When I read the Gurdjieff chapter, I remembered that here was another name my father had mentioned, though I´m so sorry I can´t remember in what context. Only that he was impressed with G. and wondered if I had read any of his writings. I hadn´t. Anyway, some further searching revealed-most Providentially, I might add-that Prof. Jacob Needleman, a longtime Fourth Way student actually lived in my own neighborhood in Oakland, California! It was too amazing and too eerie to pass up so I emailed him and we arranged to meet.
Reijo: Tell me about the meeting!
José: Well, the entire episode was filled with pregnant meaning for me. After he had emailed me rather simple directions for getting to his house, I managed to flub it up and ended up walking perhaps twice the distance needed, up and down winding hills, on a miserably hot Oakland afternoon, and I arrived at his house panting and exhausted. Our talk was less than two hours but the attention to my questions and the honest probing he did were so important for clarifying some of my hazy understanding. I remember in particular one question I had, that despite over 20 years within Buddhism and these moments of utter clarity and integration that, why, if this was the case, did I not strive with all my life to maintain such all the time? "THAT," he answered, "is the right question and the beginning of real Work." There were so many more moments like that and his graciousness and generosity were like a cup of cool water to a spiritually parched man. It was bittersweet however, because I was to leave the States within a short time after that and I told him that I wished I had been exposed to Gurdjieff earlier and that I had more time to explore what I had just found, which ironically was so close to where I lived. "Perhaps you weren´t ready yet" he said, and it was true. Finally, on the walk home, filled with joy and confidence, at the bottom of the hill from his house I noticed some writing engraved in the sidewalk in front of me. It said, "There is always hope" and I burst out laughing because two meanings were possible for me. On the one hand, in a conventional sense, there was hope of a new start, a fresh approach to my life that the teachings of Gurdjieff now offered. On the other hand, hope could also mean delaying real Work for some later date, when I met the right teacher or joined the right group, without attending to the moment now, every now of my life. So everything about that meeting I remember with great fondness.
Reijo: Over half a year ago we exchanged information on how to find and get in touch with the Gurdjieff work, which for you would mean a move out of Iceland. You had some contacts with different centers then. What turned up?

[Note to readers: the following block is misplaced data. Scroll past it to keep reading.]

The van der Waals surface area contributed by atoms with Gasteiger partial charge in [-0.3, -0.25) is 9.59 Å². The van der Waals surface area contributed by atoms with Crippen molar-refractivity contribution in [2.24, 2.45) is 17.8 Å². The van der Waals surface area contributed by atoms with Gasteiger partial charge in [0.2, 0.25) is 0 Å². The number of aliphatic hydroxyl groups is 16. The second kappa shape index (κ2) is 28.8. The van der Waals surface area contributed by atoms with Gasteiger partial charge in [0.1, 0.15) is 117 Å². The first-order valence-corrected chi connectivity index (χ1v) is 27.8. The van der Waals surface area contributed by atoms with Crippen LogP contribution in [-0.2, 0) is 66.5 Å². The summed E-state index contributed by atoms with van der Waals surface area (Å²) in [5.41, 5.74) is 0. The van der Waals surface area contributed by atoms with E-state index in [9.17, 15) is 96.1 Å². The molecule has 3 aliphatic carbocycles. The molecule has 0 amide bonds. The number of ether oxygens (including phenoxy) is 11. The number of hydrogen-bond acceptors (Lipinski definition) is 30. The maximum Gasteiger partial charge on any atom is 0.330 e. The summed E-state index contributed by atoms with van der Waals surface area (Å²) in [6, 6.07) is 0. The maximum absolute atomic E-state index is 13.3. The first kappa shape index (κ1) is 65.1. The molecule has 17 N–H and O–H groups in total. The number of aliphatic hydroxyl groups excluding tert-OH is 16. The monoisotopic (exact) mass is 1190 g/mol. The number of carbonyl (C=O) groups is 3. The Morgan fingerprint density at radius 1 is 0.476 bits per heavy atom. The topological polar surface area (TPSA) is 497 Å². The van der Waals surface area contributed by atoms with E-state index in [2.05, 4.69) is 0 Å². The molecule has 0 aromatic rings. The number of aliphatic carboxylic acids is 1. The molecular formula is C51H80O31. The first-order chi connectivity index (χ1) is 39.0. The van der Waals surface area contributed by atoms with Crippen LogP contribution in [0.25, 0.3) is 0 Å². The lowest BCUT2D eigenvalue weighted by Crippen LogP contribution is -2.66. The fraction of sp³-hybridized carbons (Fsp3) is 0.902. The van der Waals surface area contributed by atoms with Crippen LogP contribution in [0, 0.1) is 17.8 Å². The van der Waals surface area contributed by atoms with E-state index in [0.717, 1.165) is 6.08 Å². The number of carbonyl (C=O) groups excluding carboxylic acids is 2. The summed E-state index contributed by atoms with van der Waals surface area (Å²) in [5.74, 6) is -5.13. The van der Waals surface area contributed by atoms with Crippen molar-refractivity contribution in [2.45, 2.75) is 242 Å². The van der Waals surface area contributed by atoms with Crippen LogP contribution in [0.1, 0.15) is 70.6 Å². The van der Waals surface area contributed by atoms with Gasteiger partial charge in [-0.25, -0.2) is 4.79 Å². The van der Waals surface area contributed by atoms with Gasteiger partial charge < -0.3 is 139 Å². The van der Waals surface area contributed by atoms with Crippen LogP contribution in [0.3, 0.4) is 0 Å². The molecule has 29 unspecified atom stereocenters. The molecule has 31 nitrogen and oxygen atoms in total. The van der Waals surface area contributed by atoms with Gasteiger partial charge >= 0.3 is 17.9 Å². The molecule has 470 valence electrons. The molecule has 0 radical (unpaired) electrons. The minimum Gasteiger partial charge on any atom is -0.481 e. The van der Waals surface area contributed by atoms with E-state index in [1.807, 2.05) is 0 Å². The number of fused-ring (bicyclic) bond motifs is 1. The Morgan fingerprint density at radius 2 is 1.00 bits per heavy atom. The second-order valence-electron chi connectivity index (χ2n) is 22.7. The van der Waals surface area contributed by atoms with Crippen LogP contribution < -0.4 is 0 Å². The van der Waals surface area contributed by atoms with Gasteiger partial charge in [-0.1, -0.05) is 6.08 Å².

José: Several things occured, none of which had satisfactory endings for me. First of all, moving out of the country would be a huge shift in our lifestyle and considering the remarkable safety for the kids (I have three), the state supports and the extended family all readily available, I am not sure we could afford such right now. Secondly, some of the contacts I made were questionable or somewhat awkward.
Here I would like to say upfront that everything I understand about Gurdjieff indicates that he was a most remarkable man, but a man nonetheless. I have little patience, whether amongst Fourth Way students or Buddhists, for sycophantic displays of loyalty (whether to gurus, lineages or teachers) or tight-assed pretensions to "consciousness." And I believe G. in similar fashion would have deplored much of what has proceeded in his name. This has kept us all from remembering that he was a Greek-Armenian, a man who loved food and drink, story-telling and the earthy wisdom of his native land. Such a man I would have studied with, not the plasticized, stiff "guru of the west" we see written about and talked about all too often.
Reijo: You are touching here a subject that is very interesting. Many of the spiritual leaders at high level have some serious flaws in their character. It seems to be connected with "when there is much good there is also much bad". People with only "much good" are not interesting! And not only that: without the tension of an impossible situation none of us can develop and grow.